| FOR IMMEDIATE RELEASE
WEDNESDAY, NOVEMBER 19, 1997
TDD (202) 514-1888
WASHINGTON, D.C. After the Department of Justice expressed concern about the possible anticompetitive effects of a merger between two voting machine manufacturers--American Information Systems and Business Records Corp.--Business Records agreed to sell its optical scan vote tabulation business to a third party. Optical scan vote tabulation equipment is used by state and local governments to run elections.
Attorneys General from eight states--Texas, Minnesota, Wisconsin, Florida, Arizona, Washington, Rhode Island, and Pennsylvania--participated in the investigation.
Omaha, Nebraska-based American Information Systems and Dallas-based Business Records are two of only three manufacturers of optical scan vote tabulation equipment in the U.S.
Sequoia Pacific Systems of Exeter, California, a division of St. Louis, Missouri-based Smurfit Packaging Corp., will buy Business Records' optical scan vote tabulation business. Sequoia Pacific is a leading maker of direct recording electronic vote tabulation equipment with substantial experience in the elections business.
Under the terms of the divestiture, Sequoia Pacific will immediately be able to compete for sales of such products.
"State and local governments--like any other consumers-- rely on competition to get fair prices," said Joel I. Klein, Assistant Attorney General in charge of the Department's Antitrust Division. "This divestiture preserves competition for voting machines, which is the best way to ensure that taxpayers and voters are protected from high prices and low quality."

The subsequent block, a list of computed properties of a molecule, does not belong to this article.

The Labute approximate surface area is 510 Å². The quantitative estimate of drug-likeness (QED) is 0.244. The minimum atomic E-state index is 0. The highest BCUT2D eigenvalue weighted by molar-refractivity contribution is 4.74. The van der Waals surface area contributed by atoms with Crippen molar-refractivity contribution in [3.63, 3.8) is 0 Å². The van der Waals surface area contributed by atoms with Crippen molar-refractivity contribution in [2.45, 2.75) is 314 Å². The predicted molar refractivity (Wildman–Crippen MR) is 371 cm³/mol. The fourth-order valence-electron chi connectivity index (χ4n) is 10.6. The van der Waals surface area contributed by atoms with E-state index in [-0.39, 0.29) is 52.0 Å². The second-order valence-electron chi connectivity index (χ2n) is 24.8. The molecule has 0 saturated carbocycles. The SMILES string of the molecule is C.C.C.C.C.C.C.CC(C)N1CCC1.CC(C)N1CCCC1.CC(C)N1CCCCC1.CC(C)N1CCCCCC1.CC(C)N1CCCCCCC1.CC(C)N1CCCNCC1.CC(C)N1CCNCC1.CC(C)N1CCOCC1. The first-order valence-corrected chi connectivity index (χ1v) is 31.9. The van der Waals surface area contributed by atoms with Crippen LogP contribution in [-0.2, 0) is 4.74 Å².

Optical scan vote tabulation equipment electronically counts and records ballots. This equipment differs from other types of vote tabulation equipment in several respects, most notably in its use of paper ballots, and is viewed by many state and local governments to be the preferred way to record votes accurately. Like most products sold to public entities, optical scan vote tabulation equipment is generally sold through a competitive bidding process.
Business Records Corporation had 1996 revenues in all of its product lines of about $100 million.
American Information Systems is an unincorporated, wholly-owned subsidiary of the Omaha World-Herald Company. American Information Systems' 1996 sales in all of its product lines were about $14.3 million.
Sequoia Pacific Systems is a division of Smurfit Packaging Corporation, which is owned by the Jefferson Smurfit Group plc. Jefferson Smurfit Group is headquartered in Dublin, Ireland and had 1996 revenues of about IR£2,594,141,000, with its U.S. operations accounting for IR£185,054,000 of that total.
The Department said that additional assistance was provided by the offices of the State Attorneys General of Oregon, Oklahoma, Michigan and Iowa. Working closely with state enforcers on matters of mutual interest has been a major priority of the Antitrust Division.